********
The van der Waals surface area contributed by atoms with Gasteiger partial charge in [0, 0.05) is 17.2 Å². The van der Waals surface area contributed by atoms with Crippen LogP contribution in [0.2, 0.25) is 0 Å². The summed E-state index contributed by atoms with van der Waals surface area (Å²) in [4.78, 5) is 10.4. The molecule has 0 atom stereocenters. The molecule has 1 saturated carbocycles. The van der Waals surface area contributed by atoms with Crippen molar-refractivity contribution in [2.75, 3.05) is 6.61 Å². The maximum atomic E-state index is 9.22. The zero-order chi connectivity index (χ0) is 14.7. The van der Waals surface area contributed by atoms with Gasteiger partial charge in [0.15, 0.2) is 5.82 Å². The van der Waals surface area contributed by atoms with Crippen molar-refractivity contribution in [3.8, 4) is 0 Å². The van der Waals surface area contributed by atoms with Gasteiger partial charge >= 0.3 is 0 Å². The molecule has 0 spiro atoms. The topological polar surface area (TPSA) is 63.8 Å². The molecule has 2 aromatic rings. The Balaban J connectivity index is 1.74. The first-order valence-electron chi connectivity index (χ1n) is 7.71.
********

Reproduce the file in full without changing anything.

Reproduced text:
The van der Waals surface area contributed by atoms with Gasteiger partial charge in [0, 0.05) is 17.2 Å². The van der Waals surface area contributed by atoms with Crippen LogP contribution in [0.2, 0.25) is 0 Å². The summed E-state index contributed by atoms with van der Waals surface area (Å²) in [4.78, 5) is 10.4. The molecule has 0 atom stereocenters. The molecule has 1 saturated carbocycles. The van der Waals surface area contributed by atoms with Crippen molar-refractivity contribution in [2.75, 3.05) is 6.61 Å². The maximum atomic E-state index is 9.22. The zero-order chi connectivity index (χ0) is 14.7. The van der Waals surface area contributed by atoms with Gasteiger partial charge in [0.15, 0.2) is 5.82 Å². The van der Waals surface area contributed by atoms with Crippen molar-refractivity contribution in [3.8, 4) is 0 Å². The van der Waals surface area contributed by atoms with Gasteiger partial charge >= 0.3 is 0 Å². The molecule has 0 spiro atoms. The topological polar surface area (TPSA) is 63.8 Å². The molecule has 2 aromatic rings. The Balaban J connectivity index is 1.74. The first-order valence-electron chi connectivity index (χ1n) is 7.71.